Statement on Methodology

Our class, Native Women’s Activism, began as an educational experiment created by Dr. Elizabeth Castle in collaboration with multiple students who wanted to implement their activism in a non-traditional classroom setting. The course began with a trip to Eagle Butte, South Dakota for the 2017 Cheyenne River Sioux Tribe Powwow (Wacipi), Fair and Rodeo.  With the permission of the Grandmother’s group,  five students interviewed Water Protectors about their experiences at the Standing Rock camp. The Water Protectors are a group of people, Native and non-Native, who were peaceful activists at the Standing Rock camp. These activists were opposing the construction of the Dakota Access Pipeline. The students, with simply their cameras and audio recorders, walked into the camp with no journalistic agenda or experience, and simply wanted to interview people in order to ensure that their stories would be heard. This request came as a result of the exploitation and misrepresentation that many Water Protectors experienced while being interviewed or filmed with media and independent filmmakers. While at the Water Protectors’ Camp, more than 20 individuals of multiple complex identities discussed  their experiences in an empowering way that let them highlight their own stories.  Before interviews were conducted, a contract was signed by the interviewees stating that this interview was for non-commercial use and that legal action could be taken if it were used in violation of its Creative Commons license.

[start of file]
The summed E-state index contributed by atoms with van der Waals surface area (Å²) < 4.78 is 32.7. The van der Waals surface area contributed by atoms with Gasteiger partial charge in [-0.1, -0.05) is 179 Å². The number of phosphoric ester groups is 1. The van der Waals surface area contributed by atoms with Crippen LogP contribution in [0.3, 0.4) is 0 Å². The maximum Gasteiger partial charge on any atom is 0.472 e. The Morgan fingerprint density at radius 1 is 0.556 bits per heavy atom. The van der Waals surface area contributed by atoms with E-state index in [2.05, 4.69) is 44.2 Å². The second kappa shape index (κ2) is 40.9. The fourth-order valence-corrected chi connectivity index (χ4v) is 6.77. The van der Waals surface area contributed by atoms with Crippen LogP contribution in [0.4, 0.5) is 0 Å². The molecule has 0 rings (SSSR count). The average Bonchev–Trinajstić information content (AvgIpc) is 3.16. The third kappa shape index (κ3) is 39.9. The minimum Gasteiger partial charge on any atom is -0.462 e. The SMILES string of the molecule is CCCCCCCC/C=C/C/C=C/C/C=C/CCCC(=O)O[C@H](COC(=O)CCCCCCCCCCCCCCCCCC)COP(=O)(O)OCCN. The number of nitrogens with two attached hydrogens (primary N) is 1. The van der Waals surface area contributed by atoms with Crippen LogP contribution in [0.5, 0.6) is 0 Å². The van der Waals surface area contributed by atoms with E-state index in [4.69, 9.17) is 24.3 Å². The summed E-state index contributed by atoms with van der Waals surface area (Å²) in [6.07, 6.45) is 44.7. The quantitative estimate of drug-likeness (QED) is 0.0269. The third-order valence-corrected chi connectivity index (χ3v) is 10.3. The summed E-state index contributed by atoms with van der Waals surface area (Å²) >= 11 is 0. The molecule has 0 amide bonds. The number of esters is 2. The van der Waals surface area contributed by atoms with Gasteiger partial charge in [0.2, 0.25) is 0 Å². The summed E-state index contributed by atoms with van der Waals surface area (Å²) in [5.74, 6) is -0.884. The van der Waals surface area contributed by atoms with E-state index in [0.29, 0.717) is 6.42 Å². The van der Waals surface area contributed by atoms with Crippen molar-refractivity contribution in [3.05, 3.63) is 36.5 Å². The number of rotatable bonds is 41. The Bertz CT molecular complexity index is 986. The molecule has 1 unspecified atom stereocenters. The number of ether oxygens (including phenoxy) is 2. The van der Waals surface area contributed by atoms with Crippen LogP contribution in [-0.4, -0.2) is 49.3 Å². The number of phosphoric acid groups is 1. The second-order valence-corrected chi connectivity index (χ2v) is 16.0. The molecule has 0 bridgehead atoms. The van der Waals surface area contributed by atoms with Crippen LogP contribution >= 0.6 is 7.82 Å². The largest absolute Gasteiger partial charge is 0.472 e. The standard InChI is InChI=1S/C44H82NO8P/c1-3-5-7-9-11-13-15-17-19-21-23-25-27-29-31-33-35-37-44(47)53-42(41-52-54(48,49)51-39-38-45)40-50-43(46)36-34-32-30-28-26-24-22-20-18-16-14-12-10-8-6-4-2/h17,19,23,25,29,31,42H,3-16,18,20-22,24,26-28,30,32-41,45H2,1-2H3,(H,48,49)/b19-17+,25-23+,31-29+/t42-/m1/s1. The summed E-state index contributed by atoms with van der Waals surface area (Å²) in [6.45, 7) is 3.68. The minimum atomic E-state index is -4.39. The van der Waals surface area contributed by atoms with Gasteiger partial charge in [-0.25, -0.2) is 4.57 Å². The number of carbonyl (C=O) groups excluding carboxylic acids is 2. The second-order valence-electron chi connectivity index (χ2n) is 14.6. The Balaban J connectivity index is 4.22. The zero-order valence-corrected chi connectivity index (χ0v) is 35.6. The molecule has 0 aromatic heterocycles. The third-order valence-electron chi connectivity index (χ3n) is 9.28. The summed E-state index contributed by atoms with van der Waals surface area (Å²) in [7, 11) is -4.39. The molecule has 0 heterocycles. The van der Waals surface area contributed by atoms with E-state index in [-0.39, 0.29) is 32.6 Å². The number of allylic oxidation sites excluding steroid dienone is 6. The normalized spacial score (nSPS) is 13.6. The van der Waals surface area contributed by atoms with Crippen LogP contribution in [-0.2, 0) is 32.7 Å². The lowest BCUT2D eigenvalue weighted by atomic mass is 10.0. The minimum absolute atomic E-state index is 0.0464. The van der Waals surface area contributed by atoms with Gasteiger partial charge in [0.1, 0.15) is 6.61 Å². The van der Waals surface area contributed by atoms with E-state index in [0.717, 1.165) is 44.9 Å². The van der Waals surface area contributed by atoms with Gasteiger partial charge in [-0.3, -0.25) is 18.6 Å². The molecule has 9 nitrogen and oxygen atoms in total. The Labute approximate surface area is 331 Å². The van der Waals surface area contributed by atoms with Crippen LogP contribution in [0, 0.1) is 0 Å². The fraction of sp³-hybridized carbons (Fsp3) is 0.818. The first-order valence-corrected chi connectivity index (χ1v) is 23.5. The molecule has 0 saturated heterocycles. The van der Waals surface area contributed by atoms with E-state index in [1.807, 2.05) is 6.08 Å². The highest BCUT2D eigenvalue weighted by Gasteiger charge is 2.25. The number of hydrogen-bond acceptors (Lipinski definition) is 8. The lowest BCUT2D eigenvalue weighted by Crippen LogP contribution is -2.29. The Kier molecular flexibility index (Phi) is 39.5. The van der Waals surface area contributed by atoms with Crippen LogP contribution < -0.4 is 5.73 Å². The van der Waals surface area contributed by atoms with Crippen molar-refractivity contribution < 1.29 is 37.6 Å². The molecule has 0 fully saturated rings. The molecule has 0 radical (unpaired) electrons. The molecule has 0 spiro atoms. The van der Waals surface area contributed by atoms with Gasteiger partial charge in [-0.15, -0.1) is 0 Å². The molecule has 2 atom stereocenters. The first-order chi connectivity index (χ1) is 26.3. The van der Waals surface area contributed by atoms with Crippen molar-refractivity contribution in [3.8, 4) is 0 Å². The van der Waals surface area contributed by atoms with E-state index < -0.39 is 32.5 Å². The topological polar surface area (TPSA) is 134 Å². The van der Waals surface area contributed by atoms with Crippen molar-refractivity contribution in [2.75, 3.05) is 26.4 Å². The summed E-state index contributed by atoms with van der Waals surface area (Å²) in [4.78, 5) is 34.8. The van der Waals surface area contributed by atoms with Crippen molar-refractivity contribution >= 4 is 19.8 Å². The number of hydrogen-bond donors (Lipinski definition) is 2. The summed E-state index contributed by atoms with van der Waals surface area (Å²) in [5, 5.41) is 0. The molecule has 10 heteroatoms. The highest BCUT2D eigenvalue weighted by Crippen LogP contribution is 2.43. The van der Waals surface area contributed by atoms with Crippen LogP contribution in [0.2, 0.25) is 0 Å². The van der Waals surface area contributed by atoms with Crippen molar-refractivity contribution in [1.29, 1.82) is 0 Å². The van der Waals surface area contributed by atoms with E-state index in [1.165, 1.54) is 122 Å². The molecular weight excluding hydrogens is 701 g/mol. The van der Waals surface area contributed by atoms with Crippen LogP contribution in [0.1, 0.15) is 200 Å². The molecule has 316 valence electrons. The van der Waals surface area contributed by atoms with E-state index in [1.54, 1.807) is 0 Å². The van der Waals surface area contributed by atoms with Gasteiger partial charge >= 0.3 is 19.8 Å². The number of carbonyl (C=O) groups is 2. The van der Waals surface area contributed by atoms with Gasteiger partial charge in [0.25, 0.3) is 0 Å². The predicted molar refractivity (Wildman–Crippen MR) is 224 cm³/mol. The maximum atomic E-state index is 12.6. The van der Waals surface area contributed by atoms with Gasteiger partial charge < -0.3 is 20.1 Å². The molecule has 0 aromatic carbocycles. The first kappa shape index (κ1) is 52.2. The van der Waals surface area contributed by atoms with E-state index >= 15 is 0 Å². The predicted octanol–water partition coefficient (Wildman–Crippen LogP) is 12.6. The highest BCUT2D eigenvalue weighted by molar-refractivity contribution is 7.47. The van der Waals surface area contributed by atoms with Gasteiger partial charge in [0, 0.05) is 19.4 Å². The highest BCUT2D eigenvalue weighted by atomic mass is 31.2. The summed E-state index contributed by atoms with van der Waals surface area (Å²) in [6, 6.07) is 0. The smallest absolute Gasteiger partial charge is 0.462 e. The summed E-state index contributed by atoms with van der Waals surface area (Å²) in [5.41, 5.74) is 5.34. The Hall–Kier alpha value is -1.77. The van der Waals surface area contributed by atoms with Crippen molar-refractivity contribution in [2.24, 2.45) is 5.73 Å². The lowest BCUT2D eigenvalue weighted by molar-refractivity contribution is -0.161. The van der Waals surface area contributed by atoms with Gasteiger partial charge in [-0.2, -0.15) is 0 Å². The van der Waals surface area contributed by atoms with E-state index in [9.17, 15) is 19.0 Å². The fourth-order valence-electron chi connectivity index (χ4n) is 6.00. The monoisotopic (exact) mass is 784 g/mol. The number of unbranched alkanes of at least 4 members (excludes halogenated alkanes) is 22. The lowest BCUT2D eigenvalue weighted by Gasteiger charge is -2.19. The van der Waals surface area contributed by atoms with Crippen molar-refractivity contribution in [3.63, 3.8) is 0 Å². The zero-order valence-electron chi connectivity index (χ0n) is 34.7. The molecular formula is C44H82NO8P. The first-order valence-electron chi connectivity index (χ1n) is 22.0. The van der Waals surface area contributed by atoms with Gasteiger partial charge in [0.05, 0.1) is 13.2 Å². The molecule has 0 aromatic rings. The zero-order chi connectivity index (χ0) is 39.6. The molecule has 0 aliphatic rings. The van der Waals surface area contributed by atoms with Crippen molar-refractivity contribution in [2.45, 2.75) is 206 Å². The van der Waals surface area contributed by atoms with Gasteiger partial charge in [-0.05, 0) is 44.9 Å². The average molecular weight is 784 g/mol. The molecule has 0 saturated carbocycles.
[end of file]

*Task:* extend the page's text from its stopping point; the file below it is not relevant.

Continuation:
When the field work in South Dakota was done, the bulk of the work came once the students returned to Denison University and reconvened with the rest of the class. As a whole, it was decided that we would work on producing a means to get these interviews out to the public. To do this, the interviews were prepared using Adobe Premier Pro and Apple iMovie with the help of instructional technologist Cheryl Johnson and Treasure Thomas-Castile, a senior Cinema major at Denison University. With their help, we were able to use the footage to create videos and audio podcasts available to the public. Cheryl Johnson created the website in WordPress. None of the work that was done would have been possible without the help of Madonna Thunder Hawk and the Grandmothers Group that sent out the initial invitation for the class to join them in the historic honoring of the Water Protectors. The publishing of this project through a website allows the stories of the Water Protectors to be shared widely and revamp the conversations that dimmed once mainstream media coverage left. So, please enjoy as you listen to the stories of Standing Rock, straight from the mouths of those who were there.